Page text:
Let’s go back to Amazon’s guarantee, which states that the refund “does not apply if delivery is attempted, but no one is available to accept the package”. Amazon would be pretty angry with UPS if they cost them a bunch of money due to refunds and, more importantly, the loss of a bunch of customer goodwill…maybe Amazon would switch a larger portion of their formidable package output to another carrier, for instance. So UPS intentionally misclassifying those deliveries covers their ass with Amazon and covers Amazon’s ass with regard to the refund.
My copy of the book from Amazon will be here sometime today (UPS doesn’t deliver on Sunday), by which time I’ll already have mostly finished the copy I bought at Barnes & Noble about 7:30 pm Saturday evening. The extra $20 isn’t a big deal to me and neither is having to wait all day to start in on the book. But this book was a *huge* deal for Amazon (2+ million pre-orders out of a first printing of 12 million) and for their customers who desired their instant Potter gratification. Amazon should be hopping mad at UPS over this; UPS shifted the blame from themselves to Amazon’s customers…who are in turn going to blame Amazon, doubly so because Amazon
probably won’t might not issue refunds for those “missed” deliveries because they don’t need to. A customer service-oriented company like Amazon shouldn’t take this kind of crap from their shipping vendor…incidents like these will erode customer goodwill and eventually their customer base, the retention of which is one of Amazon’s stated primary goals.
Update: I’ve asked Amazon for a refund and am waiting on their reply. From the emails I’ve gotten from readers so far, it sounds like Amazon is being liberal in the refund policy, as one would expect.
Update: No word from Amazon yet, but the USPS (not UPS) delivered my book Monday morning. It had a UPS sticker on it with instructions to the Post Office to deliver it to me. No update on the UPS tracking page that its been delivered. I’m tempted to leave it unopened in its custom Amazon box as a collector’s item. Maybe I can get JK Rowling and Jeff Bezos to sign it.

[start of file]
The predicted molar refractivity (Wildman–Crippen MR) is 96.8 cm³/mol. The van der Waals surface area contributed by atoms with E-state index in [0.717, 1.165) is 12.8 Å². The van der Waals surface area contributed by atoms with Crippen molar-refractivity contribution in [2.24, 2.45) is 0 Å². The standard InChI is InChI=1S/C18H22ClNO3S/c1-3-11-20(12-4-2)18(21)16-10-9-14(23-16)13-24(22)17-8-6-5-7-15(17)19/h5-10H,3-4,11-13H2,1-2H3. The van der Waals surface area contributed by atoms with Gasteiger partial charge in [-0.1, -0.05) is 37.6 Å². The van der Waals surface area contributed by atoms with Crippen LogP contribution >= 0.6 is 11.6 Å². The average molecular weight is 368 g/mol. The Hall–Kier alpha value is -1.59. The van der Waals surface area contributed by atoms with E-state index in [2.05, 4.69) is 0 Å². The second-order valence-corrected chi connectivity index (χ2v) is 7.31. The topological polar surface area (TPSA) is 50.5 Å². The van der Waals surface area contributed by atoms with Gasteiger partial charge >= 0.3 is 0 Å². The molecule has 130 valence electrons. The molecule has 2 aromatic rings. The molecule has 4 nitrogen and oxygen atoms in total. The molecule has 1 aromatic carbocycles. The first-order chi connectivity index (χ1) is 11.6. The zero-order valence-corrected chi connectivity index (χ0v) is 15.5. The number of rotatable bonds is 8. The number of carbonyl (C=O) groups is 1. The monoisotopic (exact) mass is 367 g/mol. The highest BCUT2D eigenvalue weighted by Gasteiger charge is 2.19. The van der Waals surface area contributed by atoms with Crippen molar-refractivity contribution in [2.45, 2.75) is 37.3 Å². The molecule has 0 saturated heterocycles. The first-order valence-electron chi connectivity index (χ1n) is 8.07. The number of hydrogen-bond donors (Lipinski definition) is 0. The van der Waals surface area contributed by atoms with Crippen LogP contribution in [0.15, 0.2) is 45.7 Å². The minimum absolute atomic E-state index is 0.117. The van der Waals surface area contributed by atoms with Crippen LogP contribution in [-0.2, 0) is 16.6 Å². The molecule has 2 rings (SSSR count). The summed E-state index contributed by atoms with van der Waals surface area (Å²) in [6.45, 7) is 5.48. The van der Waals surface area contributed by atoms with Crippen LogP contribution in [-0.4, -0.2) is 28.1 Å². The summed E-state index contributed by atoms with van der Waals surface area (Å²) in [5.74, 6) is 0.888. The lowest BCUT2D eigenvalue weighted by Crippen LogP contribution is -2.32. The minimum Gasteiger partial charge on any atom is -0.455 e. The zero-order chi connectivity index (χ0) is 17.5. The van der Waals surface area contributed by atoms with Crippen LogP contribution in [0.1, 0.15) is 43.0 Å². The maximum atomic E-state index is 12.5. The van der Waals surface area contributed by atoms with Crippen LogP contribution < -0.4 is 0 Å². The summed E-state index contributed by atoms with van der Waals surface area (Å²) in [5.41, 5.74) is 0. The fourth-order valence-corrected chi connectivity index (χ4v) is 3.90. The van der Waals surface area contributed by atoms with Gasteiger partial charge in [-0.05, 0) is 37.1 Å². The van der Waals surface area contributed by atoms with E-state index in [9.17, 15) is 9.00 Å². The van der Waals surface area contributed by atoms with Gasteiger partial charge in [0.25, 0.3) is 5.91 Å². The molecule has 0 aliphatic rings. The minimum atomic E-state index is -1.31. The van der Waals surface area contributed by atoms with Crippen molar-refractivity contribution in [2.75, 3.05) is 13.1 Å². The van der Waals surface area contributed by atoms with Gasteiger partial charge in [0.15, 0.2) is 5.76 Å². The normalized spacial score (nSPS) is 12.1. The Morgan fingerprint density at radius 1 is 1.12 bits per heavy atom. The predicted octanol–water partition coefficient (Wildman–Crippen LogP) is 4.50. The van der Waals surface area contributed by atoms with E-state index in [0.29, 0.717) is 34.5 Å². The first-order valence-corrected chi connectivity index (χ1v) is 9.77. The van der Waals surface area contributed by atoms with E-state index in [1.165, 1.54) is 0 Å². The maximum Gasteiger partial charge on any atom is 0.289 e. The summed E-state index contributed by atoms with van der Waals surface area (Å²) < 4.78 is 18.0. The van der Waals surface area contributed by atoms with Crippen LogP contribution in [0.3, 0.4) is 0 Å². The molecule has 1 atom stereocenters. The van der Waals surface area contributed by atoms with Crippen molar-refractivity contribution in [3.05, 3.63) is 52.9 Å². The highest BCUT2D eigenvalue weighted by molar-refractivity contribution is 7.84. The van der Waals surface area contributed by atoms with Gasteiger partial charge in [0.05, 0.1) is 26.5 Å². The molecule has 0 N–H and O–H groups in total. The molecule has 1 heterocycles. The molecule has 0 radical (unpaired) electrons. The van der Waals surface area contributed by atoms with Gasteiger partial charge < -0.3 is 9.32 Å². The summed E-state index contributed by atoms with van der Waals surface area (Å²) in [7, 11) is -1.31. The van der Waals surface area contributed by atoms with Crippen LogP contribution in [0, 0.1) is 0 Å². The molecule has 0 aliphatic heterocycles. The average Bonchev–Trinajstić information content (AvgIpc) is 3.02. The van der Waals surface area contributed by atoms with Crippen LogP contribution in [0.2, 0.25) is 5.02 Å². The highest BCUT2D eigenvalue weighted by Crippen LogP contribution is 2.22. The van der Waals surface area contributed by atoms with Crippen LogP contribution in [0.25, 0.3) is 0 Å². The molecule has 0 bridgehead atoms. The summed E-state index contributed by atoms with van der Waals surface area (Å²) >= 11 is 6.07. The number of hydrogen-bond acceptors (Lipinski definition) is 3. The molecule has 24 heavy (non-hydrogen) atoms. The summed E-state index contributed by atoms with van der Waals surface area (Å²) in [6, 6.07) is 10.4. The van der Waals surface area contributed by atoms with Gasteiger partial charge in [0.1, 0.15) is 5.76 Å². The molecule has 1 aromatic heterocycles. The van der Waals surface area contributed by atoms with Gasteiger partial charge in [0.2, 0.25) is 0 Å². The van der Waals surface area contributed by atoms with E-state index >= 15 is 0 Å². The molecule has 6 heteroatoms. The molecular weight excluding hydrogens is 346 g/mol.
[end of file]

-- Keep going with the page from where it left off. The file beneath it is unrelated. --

Update: Amazon issued me a refund for the book.
I really like those UPS whiteboard commercials. Turns out the actor is the creative director for the campaign, Errol Morris directed them, and the music in the ads is by The Postal Service.
This may just be the Nyquil hangover talking, but I’ve an idea. UPS, FedEx, USPS, and DHL should offer in-transit upgrades for package shipping. I’m having something shipped and I realize that I would like it to arrive sooner than it is scheduled for. With computerized systems, they know exactly where that package is in their shipping system…it seems simple in theory to pluck it from its current route and get it going faster. The upgrade would probably come at premium price and not be a true upgrade in some cases, but it would be a useful (and potentially lucrative) feature.
 It’s possible that this is already possible. In the grand tradition of weblogs, no real research has been done.
 If you’re two days into waiting for a 5-7 day ground shipment from UPS and want it the next day, it may take a bit to get it from a semi in the middle of Montana onto a plane to Miami, i.e. not truly next-day.